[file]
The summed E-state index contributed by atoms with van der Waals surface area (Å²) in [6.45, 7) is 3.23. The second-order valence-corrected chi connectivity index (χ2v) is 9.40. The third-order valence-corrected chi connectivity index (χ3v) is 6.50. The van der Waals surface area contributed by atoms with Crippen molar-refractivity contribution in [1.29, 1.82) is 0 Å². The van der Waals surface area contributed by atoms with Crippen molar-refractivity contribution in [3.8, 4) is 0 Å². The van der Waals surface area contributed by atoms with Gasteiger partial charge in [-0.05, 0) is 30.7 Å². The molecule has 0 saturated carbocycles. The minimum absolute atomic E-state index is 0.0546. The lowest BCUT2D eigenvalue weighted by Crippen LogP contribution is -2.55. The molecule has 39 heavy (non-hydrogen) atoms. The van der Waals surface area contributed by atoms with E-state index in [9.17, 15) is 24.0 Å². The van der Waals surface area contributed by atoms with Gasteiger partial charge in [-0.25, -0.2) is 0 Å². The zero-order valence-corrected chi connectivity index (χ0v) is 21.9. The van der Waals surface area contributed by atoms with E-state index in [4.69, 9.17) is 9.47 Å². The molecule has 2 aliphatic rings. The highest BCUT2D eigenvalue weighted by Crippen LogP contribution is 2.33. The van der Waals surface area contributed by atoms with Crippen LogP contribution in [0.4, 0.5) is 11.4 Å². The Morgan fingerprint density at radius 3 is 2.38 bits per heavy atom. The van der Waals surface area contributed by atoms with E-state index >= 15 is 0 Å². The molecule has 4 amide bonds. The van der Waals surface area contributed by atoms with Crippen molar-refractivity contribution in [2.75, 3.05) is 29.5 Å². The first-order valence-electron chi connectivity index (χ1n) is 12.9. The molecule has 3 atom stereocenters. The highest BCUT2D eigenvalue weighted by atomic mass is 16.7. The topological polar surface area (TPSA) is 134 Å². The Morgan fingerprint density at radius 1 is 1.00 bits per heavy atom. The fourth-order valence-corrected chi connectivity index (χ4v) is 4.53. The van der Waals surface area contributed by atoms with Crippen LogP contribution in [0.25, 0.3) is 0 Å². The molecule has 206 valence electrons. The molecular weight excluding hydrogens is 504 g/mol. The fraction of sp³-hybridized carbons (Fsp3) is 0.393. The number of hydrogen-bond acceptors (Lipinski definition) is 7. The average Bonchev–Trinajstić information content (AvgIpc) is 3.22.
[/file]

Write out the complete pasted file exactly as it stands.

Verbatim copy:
The summed E-state index contributed by atoms with van der Waals surface area (Å²) in [6.45, 7) is 3.23. The second-order valence-corrected chi connectivity index (χ2v) is 9.40. The third-order valence-corrected chi connectivity index (χ3v) is 6.50. The van der Waals surface area contributed by atoms with Crippen molar-refractivity contribution in [1.29, 1.82) is 0 Å². The van der Waals surface area contributed by atoms with Crippen molar-refractivity contribution in [3.8, 4) is 0 Å². The van der Waals surface area contributed by atoms with Gasteiger partial charge in [-0.05, 0) is 30.7 Å². The molecule has 0 saturated carbocycles. The minimum absolute atomic E-state index is 0.0546. The lowest BCUT2D eigenvalue weighted by Crippen LogP contribution is -2.55. The molecule has 39 heavy (non-hydrogen) atoms. The van der Waals surface area contributed by atoms with E-state index in [9.17, 15) is 24.0 Å². The van der Waals surface area contributed by atoms with Gasteiger partial charge in [-0.25, -0.2) is 0 Å². The zero-order valence-corrected chi connectivity index (χ0v) is 21.9. The van der Waals surface area contributed by atoms with E-state index in [4.69, 9.17) is 9.47 Å². The molecule has 2 aliphatic rings. The highest BCUT2D eigenvalue weighted by Crippen LogP contribution is 2.33. The van der Waals surface area contributed by atoms with Crippen LogP contribution in [0.4, 0.5) is 11.4 Å². The Morgan fingerprint density at radius 3 is 2.38 bits per heavy atom. The van der Waals surface area contributed by atoms with E-state index >= 15 is 0 Å². The molecule has 4 amide bonds. The van der Waals surface area contributed by atoms with Crippen molar-refractivity contribution in [2.75, 3.05) is 29.5 Å². The first-order valence-electron chi connectivity index (χ1n) is 12.9. The molecule has 3 atom stereocenters. The highest BCUT2D eigenvalue weighted by atomic mass is 16.7. The topological polar surface area (TPSA) is 134 Å². The Morgan fingerprint density at radius 1 is 1.00 bits per heavy atom. The fourth-order valence-corrected chi connectivity index (χ4v) is 4.53. The van der Waals surface area contributed by atoms with Crippen LogP contribution in [0.25, 0.3) is 0 Å². The molecule has 206 valence electrons. The molecular weight excluding hydrogens is 504 g/mol. The fraction of sp³-hybridized carbons (Fsp3) is 0.393. The number of hydrogen-bond acceptors (Lipinski definition) is 7. The average Bonchev–Trinajstić information content (AvgIpc) is 3.22.